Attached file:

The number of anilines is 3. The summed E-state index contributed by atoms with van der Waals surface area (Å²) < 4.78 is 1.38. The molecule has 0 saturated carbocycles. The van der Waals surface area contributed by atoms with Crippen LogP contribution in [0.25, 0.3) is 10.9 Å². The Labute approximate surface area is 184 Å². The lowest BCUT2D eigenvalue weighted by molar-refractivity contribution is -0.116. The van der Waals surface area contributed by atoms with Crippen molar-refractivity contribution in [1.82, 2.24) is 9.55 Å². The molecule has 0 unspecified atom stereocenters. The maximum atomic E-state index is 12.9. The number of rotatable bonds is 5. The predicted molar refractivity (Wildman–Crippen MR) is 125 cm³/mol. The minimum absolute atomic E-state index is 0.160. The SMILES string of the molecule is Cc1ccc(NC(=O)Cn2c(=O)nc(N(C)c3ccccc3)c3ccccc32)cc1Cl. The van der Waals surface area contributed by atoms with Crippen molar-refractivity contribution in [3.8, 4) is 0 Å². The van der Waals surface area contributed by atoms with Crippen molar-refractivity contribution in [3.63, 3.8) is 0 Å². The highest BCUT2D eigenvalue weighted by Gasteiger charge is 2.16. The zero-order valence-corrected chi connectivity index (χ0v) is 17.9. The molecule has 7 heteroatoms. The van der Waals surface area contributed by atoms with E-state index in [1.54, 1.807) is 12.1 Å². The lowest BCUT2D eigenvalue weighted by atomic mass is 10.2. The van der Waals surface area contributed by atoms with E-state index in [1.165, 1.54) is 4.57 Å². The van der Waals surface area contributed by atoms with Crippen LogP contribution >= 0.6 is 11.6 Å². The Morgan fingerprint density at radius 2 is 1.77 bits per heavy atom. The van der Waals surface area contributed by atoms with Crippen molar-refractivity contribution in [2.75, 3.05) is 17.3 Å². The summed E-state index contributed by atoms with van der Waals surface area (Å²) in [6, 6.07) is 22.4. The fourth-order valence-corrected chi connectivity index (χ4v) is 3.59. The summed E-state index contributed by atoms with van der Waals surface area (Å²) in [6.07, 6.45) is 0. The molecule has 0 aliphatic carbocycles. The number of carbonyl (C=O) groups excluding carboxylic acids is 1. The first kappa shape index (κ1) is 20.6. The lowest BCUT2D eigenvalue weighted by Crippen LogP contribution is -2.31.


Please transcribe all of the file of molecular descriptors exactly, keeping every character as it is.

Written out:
The number of anilines is 3. The summed E-state index contributed by atoms with van der Waals surface area (Å²) < 4.78 is 1.38. The molecule has 0 saturated carbocycles. The van der Waals surface area contributed by atoms with Crippen LogP contribution in [0.25, 0.3) is 10.9 Å². The Labute approximate surface area is 184 Å². The lowest BCUT2D eigenvalue weighted by molar-refractivity contribution is -0.116. The van der Waals surface area contributed by atoms with Crippen molar-refractivity contribution in [1.82, 2.24) is 9.55 Å². The molecule has 0 unspecified atom stereocenters. The maximum atomic E-state index is 12.9. The number of rotatable bonds is 5. The predicted molar refractivity (Wildman–Crippen MR) is 125 cm³/mol. The minimum absolute atomic E-state index is 0.160. The SMILES string of the molecule is Cc1ccc(NC(=O)Cn2c(=O)nc(N(C)c3ccccc3)c3ccccc32)cc1Cl. The van der Waals surface area contributed by atoms with Crippen molar-refractivity contribution in [3.8, 4) is 0 Å². The van der Waals surface area contributed by atoms with Crippen molar-refractivity contribution in [3.63, 3.8) is 0 Å². The highest BCUT2D eigenvalue weighted by Gasteiger charge is 2.16. The zero-order valence-corrected chi connectivity index (χ0v) is 17.9. The molecule has 7 heteroatoms. The van der Waals surface area contributed by atoms with E-state index in [1.54, 1.807) is 12.1 Å². The lowest BCUT2D eigenvalue weighted by atomic mass is 10.2. The van der Waals surface area contributed by atoms with E-state index in [1.165, 1.54) is 4.57 Å². The van der Waals surface area contributed by atoms with Crippen LogP contribution >= 0.6 is 11.6 Å². The Morgan fingerprint density at radius 2 is 1.77 bits per heavy atom. The van der Waals surface area contributed by atoms with Crippen molar-refractivity contribution in [2.75, 3.05) is 17.3 Å². The summed E-state index contributed by atoms with van der Waals surface area (Å²) in [6, 6.07) is 22.4. The fourth-order valence-corrected chi connectivity index (χ4v) is 3.59. The summed E-state index contributed by atoms with van der Waals surface area (Å²) in [6.07, 6.45) is 0. The molecule has 0 aliphatic carbocycles. The number of carbonyl (C=O) groups excluding carboxylic acids is 1. The first kappa shape index (κ1) is 20.6. The lowest BCUT2D eigenvalue weighted by Crippen LogP contribution is -2.31.